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STEAMER CLALLAM SINKS DUR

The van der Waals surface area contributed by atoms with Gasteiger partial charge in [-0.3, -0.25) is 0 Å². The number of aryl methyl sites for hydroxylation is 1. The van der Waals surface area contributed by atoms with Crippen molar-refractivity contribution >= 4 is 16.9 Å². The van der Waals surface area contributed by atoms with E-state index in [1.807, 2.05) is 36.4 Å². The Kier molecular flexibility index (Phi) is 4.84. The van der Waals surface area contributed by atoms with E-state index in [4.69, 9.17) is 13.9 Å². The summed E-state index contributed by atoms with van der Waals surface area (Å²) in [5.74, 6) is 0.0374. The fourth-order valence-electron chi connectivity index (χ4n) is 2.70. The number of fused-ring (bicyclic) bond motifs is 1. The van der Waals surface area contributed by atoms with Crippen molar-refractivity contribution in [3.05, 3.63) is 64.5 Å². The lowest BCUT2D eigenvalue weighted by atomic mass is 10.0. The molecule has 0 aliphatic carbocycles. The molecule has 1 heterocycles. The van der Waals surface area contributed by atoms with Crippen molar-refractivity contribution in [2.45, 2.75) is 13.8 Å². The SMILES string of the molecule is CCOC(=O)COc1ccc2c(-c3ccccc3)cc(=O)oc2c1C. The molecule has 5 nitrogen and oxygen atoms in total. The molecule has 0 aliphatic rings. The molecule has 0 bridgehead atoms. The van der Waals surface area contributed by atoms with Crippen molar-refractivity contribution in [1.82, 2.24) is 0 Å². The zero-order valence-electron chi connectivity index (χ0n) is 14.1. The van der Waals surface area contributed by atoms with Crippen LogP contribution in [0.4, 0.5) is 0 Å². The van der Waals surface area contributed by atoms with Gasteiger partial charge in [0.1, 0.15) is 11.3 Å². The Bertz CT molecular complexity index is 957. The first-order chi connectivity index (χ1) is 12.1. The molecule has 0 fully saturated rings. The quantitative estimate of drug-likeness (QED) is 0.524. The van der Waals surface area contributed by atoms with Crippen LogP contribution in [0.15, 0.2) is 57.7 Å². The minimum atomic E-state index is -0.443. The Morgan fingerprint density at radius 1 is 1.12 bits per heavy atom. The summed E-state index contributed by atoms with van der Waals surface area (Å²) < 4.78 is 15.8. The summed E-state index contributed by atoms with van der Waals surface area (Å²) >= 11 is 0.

ING FIERCE GALE ON SOUND. Every Woman and Child Aboard Per ished—Life Boats and Life Preserv ers Proved Useless— Wer# 20 Min utes from Victoria—Tugs Do Good Work—Prominent People Lost. Seattle, Wash., Jan. 10.—In a vain struggle with fierce waves, brought on by a gale, 54 of the passengers of the new steamer Clallam, almost in sight of Victoria, for which port the steam er was heading, sank and were drawn ed in the straits of San Juan de Fuca. Among the drowned is Miss Louise Harris, daughter of Mr. and Mrs. W. J. Harris of Spokane. Every woman and child aboard the Clallam perished, they having taken to the small boats when it was seen the crippled steamer was doomed. Al though the passengers were equipped with life preservers and the small boats ordinarily seaworthy, so choppy was the sea that the boats swamped before the eyes of the passengers who remained aboard the steamei floating for a few moments the -ufor tunate people sank and were seen no more. Of those thrown Into the water from the small boats, not one, so far as known, survived. Of the passengers who remained on the sinking Clallam, a number perished after tugs from Port Townsend came alongside. It ia charged by two passengers that the tug Holyoke, first to arrive and take in tow the sinking passenger steam er, failed to improve her opportunity to first rescue the passengers, and they were later compelled to jump over board and trust to life preservers and life rafts until they could be picked up by small boats from the tug Sea Lion, which later came up and set about the work of rescue at once, bravely risking life to render succor. Had Victoria, where people on shore plainly saw that the Clallam was dis abled, been able to send a tug or steamer to the assistance of the Clal lam, it is probable there -ftould have been few, if any, lives lost. But Vic torians failed to grasp the seriousness of the situation and although the Clal lam was within 20 minutes of reaching port she floundered about in the cross seas, broadside to the gale, until tugs steamed from Port Townsend, a dis tance of 30 miles. During the precious moments which elapsed from the time the Clallam's uistress was noted at Victoria and me arrival of the tugs, three boatloads of people were launch ed and lost. After The Death LIsL The list of passengers and crew who sank in the vain attempt to reach shore from the steamer Clallam of the Seattle-Victoria fleet, which went down midway between Smith Island and Dungeness, in *the Straits of Juan de Fuca, follows: Captain L. Thompson, Victoria, Lloyd's agent; Bruno Leh Tacoma, customs Inspector; Cap man, tain T. Lawrence, Victoria, Yukon rlv pllot; Mrs. S. E. Bolton, Alberta, B. C., who was on her wedding tour; N. P. Shaw, Victoria, shipowner; C. T. Thompson, Tacoma, president of the Washington Cooperative Mining company: Mrs. A. J. C. Gallateley, Vic toria, wife of the manager of the Bank of Montreal; Miss Gallateley, Victoria; Miss Louise Harris, Spokane; Brown, Seattle, wife of restaurant owner; A. K. Prince, Chicago, mem ber of theatrical troupe; Eugene Hicks, Indianapolis, Ind.; Mrs. T. Sul and two children. Port Town Mrs. lens send; P. La Plant, Port Townsend; Mrs. H. W. La Plant and two chil dren. Friday Harbor; Mrs. Richards, Port Townsend: H. H. Swaney, Seat tle; Miss Murray, Victoria; W. B. Gib bons, Tacoma; Guy Daniels, musician, Kansas City. Other Passengers Lost, The following passengers, whose residence is not known, are reported lost: Hyson, A. Valdemeer, ' Mrs. Rose, Mrs. Charles Cox. Charles Thomas, C. H. Joy, Miss Gill, C. J. Burney, R. G. Campbell, W. E. Rook ledge, Ed Lennen, Miss Reynolds, W. C. Lurrett, S. F. Johnson, R. Turney, Miss Bellies, Charles Green. Members of the Crew. The following members of the crew were lost: M. R. Curren, second mate; C. 1-ockwood, freight clerk, Seattle; James Smith, first assistant engineer, Seattle: Charles mianson, quartermas ter, Seattle: R. Lindhope, quartermas ter, Seattle: Joseph Jewell, saloon watchman, \ictoria; Alexander Har vey. massman. Seattle; Robert Currie, steward, Victoria; Harvey Sears, sea man, Victoria; George Hudson, waiter. List of Saved. Deck department—Captain George Roberts. First Officer G. W. Downey, H. Arnold, F. Myers, R. Griffith, J. Jef G. J. Jeffs, W. H. Grimes, Geo. H. Buckner, fers, H. Johnson, J. Anderson, A. Me Keen. Engineer's department—Scott de Lauey, chief engineer; James Matt lock, foreman; John Atkins, oiler; Ed ward Parker, oiler. Steward's department—J. B. Wat son, steward; James Caldwell, Archie King, Archie Davis, William Jones, Ah Look, Ju Lang. Purser F. C. breer. William Norris, Klag, H. D. Bailey, Jack Sweeney, Charles W. uavid, John Davis, W. H. Grimes, William Le Plante, Edward Laumer, Thomas Soolius and T. Lar Passengers—J. son. Bennett's Story. Charles G. Bennett of 2771 Twenty fourth street, oan Francisco, a pas senger, remained on board the Clallam until she sank and witnessed all me principal scenes, both before she foun dered and sank and Immediately af ter, when the last life raft was launch ed. Bennett had not recovered rrom me effects of the exposure and scenes incident to the wreck when he arriv ed on the Dirige and seemed to be in a half dazed condition. He collecteu his thoughts, however, suiriciently to recall what was probably one of the most thrilling and pathetic Incidents of the wreck. This was the action of a man unknown to Bennett, who, after his wife and two children were drown ed before his eyes, became frantic anu plunged headlong into the sea. He was undoubtedly lost, as neither Ben nett nor any of the crew saw him come to the surface and no life boats were near him at the time. Will Search for Bodies. Victoria. B. C., Jan. 10— Diligent search wi ' be made for bodies lost by the wrecking of the steamer Clal lam today. Bullen Bros., of the Es quimau Marine Railway company placed their tug Maude at the dis posal of the company for that purpose. H. C. Bellinger of the Crofton smel ter is going out with the tug Albion to make a search, particularly for Miss Louise Harris of Spokane, who on her way to visit friends at was Crofton. Seattle, Wash., Jan. 11.—Sunday's developments in the steamer Clallam disaster, wherein 54 people drowned near Victoria, b. C., are the recovery of the bodies of eight more of the vic tims of the Clailam disaster and the appearance in life of W. H. Grimes, one of the passengers reported drowned. Thirteen bodies all told, have been taken from the waters of the strait of Those recovered to Juan de Fuca. day include Miss Louise Harris of Spo kano, Mrs. Thomas L. Sullins of Mount Sicker, Miss Gallatley of Victoria, Miss Ethel Diprose of Tacoma, Alex Harvey, a deckhand on the Clallam, and three unidentified women. These are all at Victoria. REYES HAS DONE HIS BEST. Still Hopes to Save Something for Colombia. In a cablegram which General Reyes has dispatched to President Marro quin, he has reviewed the negotiations at Washington, and said that he was still doing everything in his power to save something from the wreck. Gen eral Reyes expects, in view of the high teellng prevailing in Colombia, that it will be very difficult to restrain his people longer. General Reyes can suggest no means by which the Colombian and Panama governments can settle their dlffer He thinks it possible that the ences. dispatch of a special envoy from this government might result satisfactor ily, and he suggested that Minister Bowen, at Caracas, who speaks Span ish fluently, and whose influence in South America has been increased by his work for Venezuela, or Mr. Bu chanan might be able to bring about a solution of the Colombia-Panama trouble, if either were sent to Bogota at this time. POSTOFFICE RECEIPTS. Lead—Butte Spokane and Seattle Shows a Decrease. Postofflce Inspector C. L. Wayland has, compiled figures for the postal receipts of the six principal offices In the Spokane inspection for the past year, as compared with 1902. By the postal receipts is meant money from the sale of stamps and stamped paper, and from box rentals and newspaper postage. Teh returns for the six of fices are: Butte. $85,019; Helena, $55, 646; Portland, $383,055; Seattle, $338, 024; Spokai e, $151,119, and Tacoma, $108,240. The total receipts for the same of fices for 1902 were; Butte, $87,580; Helena, $51,408; Portland, $283,122; Seattle, $276,983; Spokane, $124,885; Tacoma, $94,035. It will be observed that Butte alone shows a decrease. This is thought to be due entirely to the labor troubles of the summer. The Rev. James E. Edwards, a Bap tist preacher cf Owensville Ind., Is about to publish a book of his jokes and original sayings. ULLED FROM DISPATCHES OF THE ASSOCIATED PRESS. Review of Happening* In Both Eastern and Western Hemlephere* During the Past Week—National. Historical, Political and Personal Events Tersely Told. a The O. R. & N. will soon start con struction on its extension from Raparia, along the Snake river, to Lewiston, Idaho. Ruth, daughter of ex-President Cleve land, died at the Cleveland home re cently. Death was very sudden and un expected and came as a result of weak heart action, due to a light attack of diptheria. She was 16 years of age. Several of the Ronsch Manufactur ing company of Chicago, had to jump for their lives to escape fire recently, which followed an explosion in the third and fourth stories of the plant. One man was killed, but the others are believed to have escaped. Eleven students of the University of Washington have been suspended from college because of their alleged repre hensible actions while making a holi day tour of the state as members of the university mandolin and glee clubs. After deliberating 45 minutes a jury found former New York Congressman Edmund H. Driggs guilty of accepting money to procure a contract between a private combany and the government while serving as a member of congress. The jury recommended mercy. The London Daily Mail's Tokio cor respondent learns that Russia has made new demands which it will be impossi ble for Japan to maintain. The cor respondent says that all the powers are lauding troops in Korea and the Brit ish bluejackets landing at Chemulpo are expected to go to Seoul immediate iy There was a lively opening of the year at Tyson camp., in north Idaho, according to reports sent out. Prompt ly at midnight December 31 twelve charges of dynamite were exploded as a signal. Then began a rush to relocate a number of properties upon which as sessment work had not been performed last year. A number of promising claims were restaked before daylight The body of Little Coyote, the In dian who was missing for a week near Missoula was found in the Missoula river by the reservation searching par ty. No marks on the body would indi cate that the Indian was murdered be fore being thrown into the river. Apparently conscience stricken and his mind aflame with religious ardor, William Wilson, aged 82, a salvation Army recruit, walked into police head quarters at St. Louis recently and con fess that on July 6, 1901 he had set fire to the Occidental hotel in Forsythe, Montana, which resulted in the death of one person and injury to 20. Wilson declared that another man ia serving a sentence for the deed in the peniten tiary, and that its is to ease his own conscience and give this man his free dom that he surrendered himself. A reception was given to Mr. Bryan at New York on his arrival. The Japanese armored cruisers Ka saga and Niasin have left Genoa for Suez. The Chinese emperor has ratified the American and Japanese treaties of commerce with China. The White btar liner Celtic, on which William J. Bryan is a passenger, has arrived in New Y'ork. The condition of former Premier Waldeck-Rousseau of Paris is again exciting serious apprehension. The schooner Zenith, the last vessel of the 1903 fleet to leave Nome, is safe at Lefthand bay, where she will win ter. At Milwaukee Aurello Herrera of California and Charles Neary of Mil waukee went six rounds to a draw re cently. Property in the residence district of New York owned by the Columbia uni versity and valued at $10,000,000 is to be sold. The Blackstone memorial library has been formally presented to the Chi cago library board by Mrs. T. B. Black stone, the donor. The latest revelations of the defal cation in the Bank of Highland, Kan., by Cashier J. E. Marcell show an ag gregate loss of over $160,000. The commissioner of internal reve nue has decided that it is permissible for state prisons to manufacture to bacco or cigars for their own inmates without paying license. Railroad and steamship officials state that another large order of mess beef from Kansas City and Omaha for delivery to the Japanese authori ties at Yokohama is now on the way. Orders posted recently at Joliet,- Ill., announce the resumption of work im mediately in all the important depart ments of the Joliet plant of the Illi nois Steel company. Nearly 3,000 men are recalled. Nearly 500 Boers sailed for Durban, Natal, recently. These are the last of the irreconcilables, who were impris oned at Ahmadnagar. Later they were induced by General Delarey to take the oath of allegiance. John Alexander Dowle and party an-1 nounce that they would locate a new Zion City and farm in Texas. Dr. Dowle has not abandoned his Austra lian trip, but will sail from San Fran cisco on January 25. W. K. Vanderbilt, Jr., has offered a cup for automobile competition on the road, if the American Automobile as sociation can find a suitable course, and will promote a race of from 200 to 300 miles, or thereabouts. The William Dyers flour mill at Pendleton, one oi the laigest of its kind in the Inland Empire, has Just completed the snipment of 12,000 bar rels of flour to Japan. W. J. Allen, for many years In charge of the ofllces of Senator W. A. Clarks United Verde mine at Jerome, but who recently resigned, committed suicide recently In a fit of despondency by shooting himself through the head wlth a revolver. A volcano on Sugar Loaf mountain, m Rowan county, Ky., is assuming alarming proportions. There are five fissures cn the side of the mountain trum which srnone pours in consider able volume, accompanied by a deep rumbling noise. Professor Uphues' statue of Freder ick the Great, presented by Emperor William to the United States, has been ready to be shipped for some weeks past, but no intimation has come from Washington as to when the authorl ties there want it sent. The Japanese minister to China, M. Uchida, and Prince Ching, the grand secretary, had a long Interview recent iy, and discussed the prospects of war between Russia and Japan. Prince Ching announced that China had de cided to maintain neutrality. Horace G. Burt, the retiring presl dent of the Union Pacific road, has sold his Omaha residence property and will, it is said, remove to Chicago, where he will reside for the present. Short y after leaving Omaha, however, he will begin an extensive txip, planned before his resignation. . Police Commissioner McAdoo of New York has notified the police in spectois that he has received infer mation that gambling houses and pool- ed rooms were being opened in Manhat tan borough. He allowed them 48 hours to close every gambling house to and poolroom in the borough. At Han Francisco Mrs. Victoria - er stow was arresleu recently for cruel ty. A few days ago her grandson offended her ana she placed the in fant on a stove in which a fire had is been lighted. The little fellow was badly burned. The woman admltteu her offense, but stated that she tried to correct the boy's habits. United States Senator Charles H. Dietrich and Jacob Fisher, postmaster at Hastings, Neo., were released from ° custody, Judge Vanaeventer, in the circuit court, instructing the jury to bring in a verdict of not guilty of the charges of bribery, etc., and the dis trlct attorney entered a nolle in the indictments recently returned against them. Senator Hanna, referring to pub llshed reports that a public announce ment of his candidacy for the presi dential nomination would be Issued next week, declared that there was not the slightest foundation for such state ment. He added that he had already issued an authorized statement show ing his position, and it stm held good, Blanche Boise, a follower of Carrie Nation, was arrested recently by the police and taken to jail for smashing with an axe a picture of "Custer's Last charge.'' in the historical rooms at the state house of Kansas. Her objection was that underneath the large picture was a lino which explained that the painting was a gift from a St. Louis beer firm. After serving at the head of the army as chief of staff with the rank of lieutenant general for a little less than five months, Lieutenant General S. B. M. Young has relinquished his duties to his successor in office, Gen eral A. R. Chaffee, who has been act ing as his chief assistant for several weeks past. The change is due to the fact that General Young is now 64 years old, and therefore under the law was relegated to the retired list. Bombard San Domingo. San Domingo, Wednesday, Jan. 7.— There was firing last night around the city, the insurgents using cannon. A shell exploded in front of the United States legation, but did not result in injury to the building. The political situation here is unchanged, though several arrests of insurgent sympa thizers have been made. Provisions are plentiful and milk and other products are coming in. It is said that the widow of the late Max O'Rell will return to the stage. She was once well known in comic opera as Beatrice Eresham. now preparing in Paris for her reap pearance. She Is Every Frenchman ia born with a debt of $150 on his shoulders. in THE EVENT OF WAR BETWEEN London, Jan. 12.—It is learned by the Associated Press on the highest au thority that it has been decided in the event of war between Russia and Japan that Germany will maintain a strict neutrality and that other members of the dreibund will observe a similar at tltude. The Importance of this decls j oni which tue Associated Press under stands will almost immediately be an nounced in some official manner In Ber ij n , can no t be easily overestimated. It w m j n a measure insure that hos tllltles will be confined to the two powers concerned, and It will be cen tain to give a great stimulus to the ef forts whlch France and Great Britain are making In St. Petersburg and Tcddo respectively In favor of peace, . Pekin, Jan. 12. Predictions in the native P ress that a war ,s Inevitable and immediate and that China will cer tainly be involved are causing great uneasiness. Many Chinese fear a repition of the scenes of pillage and murder which made the year 1900 memorable. Numbers of employes on the rall road between New Chwang and Shan Haikwan have deserted their posts. thinking that the country traversed by the railroad will surely bo the scene °t the fighting, RUSSIA AND JAPAN. I Other Members of Dreibund Take Simi lar Stand—It is assumed That Great Conflict Will Be Confined to Two Countries Only—China Gets Excited —Russia and Japan Fast Preparing. Reports from Manchuria are that there is great military activity there, from Russia and thee-orabll ^ * ie railroads are bringing troops from Russia and the women and chil dren at Port Arthur and New Chwang are Preparing to leave. The Russian Beaeral at New Chwang has been call ed to Port Arthur for service. Every steamer for Japan is carrying from north China the Japanese who belong to the reserves. The Japanese cen sorsh 'P of military news gives op Portunity for all kinds of rumors here, one °f which is that Japanese troops bave been landed at Fusan, Korea, As cahle communication with Korea is through Japan it is Impossible to obtain reliable news, Russian Troops Are Massing, St. Petersburg, Jan. 12.—The most reliable news received here is that most of the Russian troops in the far east are concentrated at Vladivostock ° r ° n the northern frontier of Korea, A traveler who has lately returned from the far east estimates that bo tween ^100,000 and 200,000 soldiers were in the vicinity of Vladivostock. He surmised that the Russians will occupy northern Korea, but thought it possible a collision was not iraml nent for a month or more, when tak ing into consideration distances and the difficulties of marching, Need Not Expect Early War. London, Jan. 12.—At the Japanese legation it was said that the far east ern situation remained unchanged. It was believed that some days might elapse before any developments oc curred, as Japan was still considering her reply. No news has been received at the legation concerning the reported dis patch of troops to Korea, HE KILLED TWO CARMEN. John M. Shockley Makes Confession at Salt Lake. Salt Lake, Jan. 12.—Filled with re morse and broken in spirit by the per sistent questioning of the police, John M. Shockley has made a full confes sion of the murder of Motorman Glea son and Conductor Brighton, who were shot and killed by a lone high wayman who attempted to rob them in their car late Wednesday nighL In his confession Shockley declares he had no intention of killing his vic tims. but they put up such a vicious fight when he attempted to rob them that he was forced to shoot them in self defense. After the tragedy, he says, he contemplated suicide, but his nerve failed him when he put the pis tol to his head. Shockley says he is heir to consid erable property and he wants to sign this over without reserve to aid the families of his victims. He says his parents live in &t. Mary's county. Mis souri. placed at the disposal of the officers goes to prove the truth of his confes sion. which Shockley Evidence Jean Leon Gerome Is Dead. Paris, Jan. 12.—Jean Leon Gerome, the painter and sculptor, died here, aged 80 years. Only one medical student in 12 holds a degree-in arts.